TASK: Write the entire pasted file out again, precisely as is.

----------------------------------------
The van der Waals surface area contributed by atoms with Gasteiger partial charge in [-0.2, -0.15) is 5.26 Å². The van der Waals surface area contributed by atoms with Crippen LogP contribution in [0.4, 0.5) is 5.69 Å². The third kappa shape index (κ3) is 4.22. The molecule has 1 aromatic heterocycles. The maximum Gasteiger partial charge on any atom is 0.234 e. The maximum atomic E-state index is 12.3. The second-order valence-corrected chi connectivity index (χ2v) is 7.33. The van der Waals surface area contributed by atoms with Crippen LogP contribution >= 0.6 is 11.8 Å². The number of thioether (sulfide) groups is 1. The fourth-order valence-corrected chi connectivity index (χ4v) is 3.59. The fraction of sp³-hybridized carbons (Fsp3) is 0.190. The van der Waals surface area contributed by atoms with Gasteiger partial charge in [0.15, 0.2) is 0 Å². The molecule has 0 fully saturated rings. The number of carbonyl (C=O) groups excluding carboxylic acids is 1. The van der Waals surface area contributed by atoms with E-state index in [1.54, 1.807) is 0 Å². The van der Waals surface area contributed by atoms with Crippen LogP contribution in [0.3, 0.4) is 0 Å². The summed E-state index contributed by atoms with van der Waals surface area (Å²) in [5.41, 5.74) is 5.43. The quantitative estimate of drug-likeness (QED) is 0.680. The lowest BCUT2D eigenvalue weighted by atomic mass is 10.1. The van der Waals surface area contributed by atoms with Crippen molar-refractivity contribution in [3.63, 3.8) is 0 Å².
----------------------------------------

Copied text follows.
The van der Waals surface area contributed by atoms with Gasteiger partial charge in [-0.2, -0.15) is 5.26 Å². The van der Waals surface area contributed by atoms with Crippen LogP contribution in [0.4, 0.5) is 5.69 Å². The third kappa shape index (κ3) is 4.22. The molecule has 1 aromatic heterocycles. The maximum Gasteiger partial charge on any atom is 0.234 e. The maximum atomic E-state index is 12.3. The second-order valence-corrected chi connectivity index (χ2v) is 7.33. The van der Waals surface area contributed by atoms with Crippen LogP contribution >= 0.6 is 11.8 Å². The number of thioether (sulfide) groups is 1. The fourth-order valence-corrected chi connectivity index (χ4v) is 3.59. The fraction of sp³-hybridized carbons (Fsp3) is 0.190. The van der Waals surface area contributed by atoms with Gasteiger partial charge in [0.15, 0.2) is 0 Å². The molecule has 0 fully saturated rings. The number of carbonyl (C=O) groups excluding carboxylic acids is 1. The van der Waals surface area contributed by atoms with E-state index in [1.54, 1.807) is 0 Å². The van der Waals surface area contributed by atoms with Crippen LogP contribution in [0.3, 0.4) is 0 Å². The summed E-state index contributed by atoms with van der Waals surface area (Å²) in [5.41, 5.74) is 5.43. The quantitative estimate of drug-likeness (QED) is 0.680. The lowest BCUT2D eigenvalue weighted by atomic mass is 10.1. The van der Waals surface area contributed by atoms with Crippen molar-refractivity contribution in [3.63, 3.8) is 0 Å².